Marshall Municipal Utilities entered into a joint partnership with its wholesale power provider and a private developer to construct 18.7 MW of wind generation near Marshall in 2007. The 9 wind turbines generation output is fed directly into MMUs distribution system.
Annual kWh production from the 9 turbines is approximately 62,640,000 kWhs, enough energy to power about 5,800 homes per year. Marshall Municipal utilities has a 20 year contract in place to receive a portion of the turbines output.
Capture the Energy is an award winning renewable energy program that was developed by Moorhead Public Service to promote all forms of renewable energy. Capture the Energy programs include:
1) Wind Turbines: Each wind turbine (2 – Zepher and Freedom) are rated at 750 kilowatts (kW) and produce approximately 1,500,000 kilowatthours (kWh) of energy per year. Generation of electricity starts at a wind speed of 8 mph.
2) Solar Demonstration Project: The solar photovoltaic (PV) modules convert sunlight directly into electricity. The electricity is converted from direct current electricity (DC) to alternating current (AC) electricity and is then injected into the electrical distribution grid. Solar PV Modules (Size 3’x5’/Rated at .220 kW). Solar Arrays (Size 12’x20’, Rated at 3.52 kW)- Vertical and horizontal [dual axis] tracking capability, 16 solar PV modules per solar array, Total generation of all three arrays equals 10.56 kW, designed to withstand 90 mph winds and one-inch hail.
The Capture the Energy Participant program allows residents and businesses to contribute financially to support wind and solar energy to examine, educate, and promote other viable renewable energy technologies locally.
The City installed a Wind generator at the Public Works Facility. North St. Paul is one of 11 Minnesota cities to have a wind turbine to create clean, renewable electricity under the “Hometown WindPower” program.
The Hometown WindPower turbine has a capacity of 160 kilowatts.
A Solar Initiative was adopted by the City Council in 2015. Since then, 4 solar arrays have been constructed on City property. A biofuel recovery project was completed at the St. Cloud Wastewater Treatment Facility.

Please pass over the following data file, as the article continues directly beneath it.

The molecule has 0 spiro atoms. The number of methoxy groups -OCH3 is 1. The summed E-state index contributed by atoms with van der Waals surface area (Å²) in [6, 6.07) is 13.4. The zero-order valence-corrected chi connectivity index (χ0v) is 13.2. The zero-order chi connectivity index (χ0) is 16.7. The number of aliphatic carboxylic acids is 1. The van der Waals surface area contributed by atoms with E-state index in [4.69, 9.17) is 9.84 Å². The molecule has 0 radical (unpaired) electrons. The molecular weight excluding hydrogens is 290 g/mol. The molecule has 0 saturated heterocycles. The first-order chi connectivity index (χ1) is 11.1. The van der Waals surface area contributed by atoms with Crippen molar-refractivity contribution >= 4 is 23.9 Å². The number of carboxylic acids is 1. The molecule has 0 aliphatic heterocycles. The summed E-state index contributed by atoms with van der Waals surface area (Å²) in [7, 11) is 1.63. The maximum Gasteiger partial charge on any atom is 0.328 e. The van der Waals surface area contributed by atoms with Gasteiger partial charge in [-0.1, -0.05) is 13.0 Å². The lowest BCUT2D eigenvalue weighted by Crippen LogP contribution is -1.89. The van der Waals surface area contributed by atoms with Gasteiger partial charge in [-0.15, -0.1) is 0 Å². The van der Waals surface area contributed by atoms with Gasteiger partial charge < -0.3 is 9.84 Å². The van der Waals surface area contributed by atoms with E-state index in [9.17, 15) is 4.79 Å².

438,000 kilowatt-hours of electricity are being generated from the 4 installed solar arrays. The biofuel recovery project will generate 5,000,000 kilowatt-hours of electricity annually.
Via a grant from MMPA, a 160 kW wind turbine was built in the City's northeast industrial park.
Via a 2016 grant from MMPA a 5kW solar panel will be installed at the Sibley East High School. The Grant allows MMPA to teach youth first-hand about how sunlight is converted into electricity, and the unique characteristics of solar power. The solar panels are proposed to be placed on the south side of the Arlington building along the pool wall which would serve as an outdoor classroom. The panels will produce five kilowatts of electricity which is enough to power 10-12 classrooms.
In addition to providing local and renewable energy, these turbines and solar panels help community members learn about the benefits and operating characteristics of wind and solar power.
The City has installed a Vestas 660kW wind turbine on the outskirts of town. It is used both as a power source and as a demonstration site for Energy City.
Elk River Municipal Utilities also owns and operates a Landfill Gas-to-Electricity Power Plant at the Elk River Landfill. The facility harvests the methane produced by the decomposing waste to produce 3.2 MegaWatts of electricity, or enough power for over 2000 Elk River homes.
The Vestas wind generator puts out about 950,000 kWhs per year, or about 0.38% of Elk River's energy usage.
The Landfill Gas Power Plant puts out about 27,000,000 kWhs power year, or about 11% of Elk River's energy usage.
City Solar Installation. Gunflint Hills Solar is a public solar installation at the City-owned golf course. This project was a partnership between the City of Grand Marais, Cook County, the Iron Range Resources and Rehabilitation (IRRRB) and CCLEP.